The term “Genital Plastic Surgery” is a bit vague. What are the specific procedures? At this point, it is best if we divide “genital plastics” into two categories:
- External – procedures on the labia minora, the labia majora and the clitoral hood
- Internal– procedures including hymenoplasty, as well as vaginal tightening therapies, surgical and otherwise, performed inside the vagina for the purpose of enhancing friction, “feeling” and orgasm during intercourse, and at times improving comfort and urinary continence
For this post, we’ll be focusing on internal procedures.
HP can be looked at as either an “external” or “internal” procedure, as the hymenal ring could be considered the gates of the vagina. Although occasionally performed “to be a virgin again” for one’s sexual partner, HP is usually performed as a cultural imperative in order to assure the vaginal tightness and bleeding upon consummation of marriage that is mandatory in many Islamic cultures. It is not uncommon for Islamic women who have previously been sexually active to seek repair/tightening upon facing the reality of arranged marriage and the necessity of feeling “tight” and experiencing the hymenal tearing, with resultant bleeding, that is expected of a “virgin.”
Hymenal ring repairs are performed differently by different surgeons, and no specific surgical technique or outcome success has ever been reported, as patient confidentiality significantly limits questionnaire contact and “repaired” women rarely return to their surgeons for followup.
In this procedure, several mini-incisions are made around the hymenal ring, removing wedges of tissue, re-approximating and tightening, and staying as inside as possible.
Vaginal Tightening Procedures
Vaginal Rejuvenation… Colpoperineoplasty… Vaginoplasty… Perineoplasty… These are all names used to describe surgical procedures aimed at tightening the vaginal barrel for the purpose of increasing sexual pleasure.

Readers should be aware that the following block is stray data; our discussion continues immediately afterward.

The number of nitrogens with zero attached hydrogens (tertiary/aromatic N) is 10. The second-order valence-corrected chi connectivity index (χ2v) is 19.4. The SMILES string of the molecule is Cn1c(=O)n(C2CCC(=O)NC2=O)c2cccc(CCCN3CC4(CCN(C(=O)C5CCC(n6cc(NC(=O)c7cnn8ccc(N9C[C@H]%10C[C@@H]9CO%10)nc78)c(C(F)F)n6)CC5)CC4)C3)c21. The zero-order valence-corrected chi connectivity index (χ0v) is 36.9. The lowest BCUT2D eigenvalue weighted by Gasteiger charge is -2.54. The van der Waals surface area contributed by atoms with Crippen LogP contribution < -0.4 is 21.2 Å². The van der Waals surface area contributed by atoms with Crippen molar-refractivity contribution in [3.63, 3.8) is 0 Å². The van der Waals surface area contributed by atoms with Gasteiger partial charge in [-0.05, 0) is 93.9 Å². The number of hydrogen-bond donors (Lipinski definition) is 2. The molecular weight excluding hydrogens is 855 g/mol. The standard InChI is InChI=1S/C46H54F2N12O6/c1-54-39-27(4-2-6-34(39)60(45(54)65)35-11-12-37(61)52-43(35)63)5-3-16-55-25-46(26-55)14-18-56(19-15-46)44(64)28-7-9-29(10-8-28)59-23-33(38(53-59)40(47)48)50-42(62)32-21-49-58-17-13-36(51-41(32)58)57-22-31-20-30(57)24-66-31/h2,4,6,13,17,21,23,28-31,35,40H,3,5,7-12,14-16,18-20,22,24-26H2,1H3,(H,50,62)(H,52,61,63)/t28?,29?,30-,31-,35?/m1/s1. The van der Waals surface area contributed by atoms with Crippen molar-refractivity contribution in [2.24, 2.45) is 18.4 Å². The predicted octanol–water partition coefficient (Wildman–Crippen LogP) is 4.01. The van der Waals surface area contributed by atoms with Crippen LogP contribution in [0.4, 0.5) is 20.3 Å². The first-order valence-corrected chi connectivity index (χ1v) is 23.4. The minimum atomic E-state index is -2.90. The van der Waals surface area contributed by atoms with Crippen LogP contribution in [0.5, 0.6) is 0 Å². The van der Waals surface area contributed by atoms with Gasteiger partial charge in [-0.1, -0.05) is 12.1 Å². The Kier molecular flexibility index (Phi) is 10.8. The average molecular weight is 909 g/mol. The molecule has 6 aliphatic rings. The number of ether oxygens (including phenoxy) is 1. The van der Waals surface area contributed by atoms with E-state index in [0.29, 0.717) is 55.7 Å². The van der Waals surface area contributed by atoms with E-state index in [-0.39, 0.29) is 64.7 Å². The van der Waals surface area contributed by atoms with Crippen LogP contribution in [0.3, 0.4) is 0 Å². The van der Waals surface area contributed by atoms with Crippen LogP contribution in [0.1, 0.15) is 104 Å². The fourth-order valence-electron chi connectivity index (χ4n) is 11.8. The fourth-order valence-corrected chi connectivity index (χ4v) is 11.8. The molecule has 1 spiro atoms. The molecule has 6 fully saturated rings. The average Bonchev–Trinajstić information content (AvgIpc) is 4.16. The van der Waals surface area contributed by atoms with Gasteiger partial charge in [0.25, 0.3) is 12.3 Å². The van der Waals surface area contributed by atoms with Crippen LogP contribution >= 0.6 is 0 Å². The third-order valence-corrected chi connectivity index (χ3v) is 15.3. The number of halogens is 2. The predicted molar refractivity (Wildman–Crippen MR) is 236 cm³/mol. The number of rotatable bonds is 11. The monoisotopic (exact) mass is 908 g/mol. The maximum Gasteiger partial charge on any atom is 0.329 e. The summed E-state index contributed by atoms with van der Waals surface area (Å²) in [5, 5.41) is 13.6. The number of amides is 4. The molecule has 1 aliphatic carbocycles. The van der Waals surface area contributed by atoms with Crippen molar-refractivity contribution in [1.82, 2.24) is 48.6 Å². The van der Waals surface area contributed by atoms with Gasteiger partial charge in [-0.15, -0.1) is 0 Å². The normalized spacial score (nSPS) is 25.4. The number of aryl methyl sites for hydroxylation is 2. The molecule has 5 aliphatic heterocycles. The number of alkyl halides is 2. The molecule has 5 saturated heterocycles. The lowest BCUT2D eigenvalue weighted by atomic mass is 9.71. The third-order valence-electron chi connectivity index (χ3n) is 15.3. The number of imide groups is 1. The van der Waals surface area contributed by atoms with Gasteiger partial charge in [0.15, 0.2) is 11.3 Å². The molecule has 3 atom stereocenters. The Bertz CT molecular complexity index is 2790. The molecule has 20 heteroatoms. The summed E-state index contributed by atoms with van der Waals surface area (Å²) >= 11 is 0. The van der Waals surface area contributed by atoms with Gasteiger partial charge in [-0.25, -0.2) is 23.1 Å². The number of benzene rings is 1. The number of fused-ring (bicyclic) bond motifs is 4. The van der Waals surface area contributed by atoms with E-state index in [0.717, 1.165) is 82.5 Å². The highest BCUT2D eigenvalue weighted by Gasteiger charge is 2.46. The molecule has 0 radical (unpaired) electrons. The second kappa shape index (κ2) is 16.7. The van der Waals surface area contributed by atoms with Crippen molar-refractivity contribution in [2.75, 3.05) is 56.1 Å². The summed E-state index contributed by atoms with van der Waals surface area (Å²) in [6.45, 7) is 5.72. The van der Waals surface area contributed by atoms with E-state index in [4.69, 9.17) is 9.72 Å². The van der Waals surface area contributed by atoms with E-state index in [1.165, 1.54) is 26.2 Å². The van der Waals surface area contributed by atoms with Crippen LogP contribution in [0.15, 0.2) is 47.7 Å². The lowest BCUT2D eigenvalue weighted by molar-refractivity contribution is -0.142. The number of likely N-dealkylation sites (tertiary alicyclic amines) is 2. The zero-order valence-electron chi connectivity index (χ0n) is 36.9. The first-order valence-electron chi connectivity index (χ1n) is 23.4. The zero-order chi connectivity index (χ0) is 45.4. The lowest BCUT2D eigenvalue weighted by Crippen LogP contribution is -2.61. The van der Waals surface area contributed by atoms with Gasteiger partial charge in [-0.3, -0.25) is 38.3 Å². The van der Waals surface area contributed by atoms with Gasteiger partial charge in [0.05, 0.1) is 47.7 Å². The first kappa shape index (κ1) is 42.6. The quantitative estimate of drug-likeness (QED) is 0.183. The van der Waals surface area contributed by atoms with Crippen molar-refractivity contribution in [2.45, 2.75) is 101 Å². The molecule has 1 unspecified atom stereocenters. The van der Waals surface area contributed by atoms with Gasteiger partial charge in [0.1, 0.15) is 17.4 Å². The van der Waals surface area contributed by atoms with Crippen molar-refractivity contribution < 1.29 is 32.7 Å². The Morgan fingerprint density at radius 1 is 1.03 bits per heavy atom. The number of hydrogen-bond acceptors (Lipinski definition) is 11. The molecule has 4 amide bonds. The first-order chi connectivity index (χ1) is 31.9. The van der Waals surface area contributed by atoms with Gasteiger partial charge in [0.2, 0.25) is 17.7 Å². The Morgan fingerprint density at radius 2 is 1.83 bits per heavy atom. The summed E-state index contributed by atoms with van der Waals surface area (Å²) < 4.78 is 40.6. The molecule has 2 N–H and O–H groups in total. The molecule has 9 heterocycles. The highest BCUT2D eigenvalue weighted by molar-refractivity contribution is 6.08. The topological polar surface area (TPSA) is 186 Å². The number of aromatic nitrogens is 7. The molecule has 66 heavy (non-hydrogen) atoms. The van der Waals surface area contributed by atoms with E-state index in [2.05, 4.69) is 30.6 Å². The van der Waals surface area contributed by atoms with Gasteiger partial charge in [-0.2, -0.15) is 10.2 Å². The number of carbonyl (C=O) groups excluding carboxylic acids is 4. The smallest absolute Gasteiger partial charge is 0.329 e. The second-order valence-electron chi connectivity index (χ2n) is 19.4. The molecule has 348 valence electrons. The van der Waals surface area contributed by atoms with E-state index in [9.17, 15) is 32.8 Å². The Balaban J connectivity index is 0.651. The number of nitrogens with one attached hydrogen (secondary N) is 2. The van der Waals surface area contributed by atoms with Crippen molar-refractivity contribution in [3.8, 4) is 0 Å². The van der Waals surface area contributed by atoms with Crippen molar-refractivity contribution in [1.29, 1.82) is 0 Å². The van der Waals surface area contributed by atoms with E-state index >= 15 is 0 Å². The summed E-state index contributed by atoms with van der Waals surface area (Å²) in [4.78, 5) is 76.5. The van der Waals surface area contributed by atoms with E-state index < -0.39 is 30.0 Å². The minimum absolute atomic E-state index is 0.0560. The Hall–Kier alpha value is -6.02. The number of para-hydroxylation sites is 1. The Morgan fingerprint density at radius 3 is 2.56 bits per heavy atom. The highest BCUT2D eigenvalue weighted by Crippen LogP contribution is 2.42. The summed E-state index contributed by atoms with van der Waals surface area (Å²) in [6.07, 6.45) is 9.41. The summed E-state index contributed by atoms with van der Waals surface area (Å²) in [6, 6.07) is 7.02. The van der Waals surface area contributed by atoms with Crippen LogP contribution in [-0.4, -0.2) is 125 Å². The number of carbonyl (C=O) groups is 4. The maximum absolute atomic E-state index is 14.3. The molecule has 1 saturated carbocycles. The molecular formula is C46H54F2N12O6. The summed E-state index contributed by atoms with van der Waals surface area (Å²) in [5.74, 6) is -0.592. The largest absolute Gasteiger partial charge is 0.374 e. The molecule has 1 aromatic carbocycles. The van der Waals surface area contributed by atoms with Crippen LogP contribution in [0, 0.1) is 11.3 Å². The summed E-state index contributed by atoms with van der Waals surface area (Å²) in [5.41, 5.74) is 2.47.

Additional procedures are presently in the research pipeline, in both the US and abroad, involving radiofrequency wave (RF)- based non-surgical procedures aimed at “shrinking” the vaginal mucosal skin by contracting underlying collagen so as to provide a modicum of tightening. There are theoretical advantages and disadvantage to this technology.
Advantages certainly include a minimal, safe and pain-free procedure, but RF only lasts around a year (it needs to be regularly redone), and it certainly would not produce the permanent elevation of the pelvic floor and re-approximation of the musculature and perineal body that has proven effective in 85-90% of patients.
Some surgeons only tighten the opening and the underlying musculature. Some add tightening of the upper vagina by surgically removing stretched and redundant vaginal skin, and sometimes underlying fibrous tissue. If incontinence is an issue and the bladder pushes down into the vagina, this also may be surgically repaired along with tightening by removing excess upper vaginal skin and re-approximating the tough under-the-skin fibrous tissue (if it can be found). If incontinence or vaginal relaxation is significant, the surgery may be augmented by suspending the bladder and surrounding tissue to other fixed fibrous structures, through either the laparoscope or with the use of suspension slings attached to the undersurface of the lower abdominal muscles (“TVT” and “TOT”).